Let's say your typical software development process works something like this:
define -> build -> test -> ship
In each phase, there are lots of references thrown around to "the customer" or "our users".
"Our customers would never want a widget button!"
"Users hate large downloads, so let's not require the .NET 2 Framework."
"What kind of a user would do that?! That's not a good test!"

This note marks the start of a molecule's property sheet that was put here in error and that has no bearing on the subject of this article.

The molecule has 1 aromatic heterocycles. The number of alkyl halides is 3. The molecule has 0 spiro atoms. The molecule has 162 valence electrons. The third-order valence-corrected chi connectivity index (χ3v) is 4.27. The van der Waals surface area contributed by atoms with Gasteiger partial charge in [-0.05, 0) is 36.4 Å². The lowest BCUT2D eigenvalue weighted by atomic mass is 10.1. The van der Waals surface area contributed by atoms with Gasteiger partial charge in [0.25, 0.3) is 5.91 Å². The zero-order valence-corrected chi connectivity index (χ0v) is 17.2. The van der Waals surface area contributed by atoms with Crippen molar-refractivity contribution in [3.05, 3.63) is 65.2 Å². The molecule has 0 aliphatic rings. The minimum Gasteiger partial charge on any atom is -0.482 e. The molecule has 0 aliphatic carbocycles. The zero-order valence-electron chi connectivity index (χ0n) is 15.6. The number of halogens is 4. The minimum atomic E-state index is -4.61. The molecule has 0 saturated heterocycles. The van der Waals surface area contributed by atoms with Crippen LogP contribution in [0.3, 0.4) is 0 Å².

In the end, despite the user personas, the focus groups, the feedback, none of us really knows what the user WANTS. At best we know what users want you to think they want. Your "customer" is a vague notion, a mere tool for the person positing the argument. So let's not talk about "users" and "customers". Let's talk instead about the real stakeholders. In every phase of the software development process, your actual customer is the next person in line. That's the person who really cares about how well you do your job. So in the define step, the person building this software is your REAL customer. In the build step, the tester is your REAL customer. In the test step, well, there your real customers are the actual people who use your product.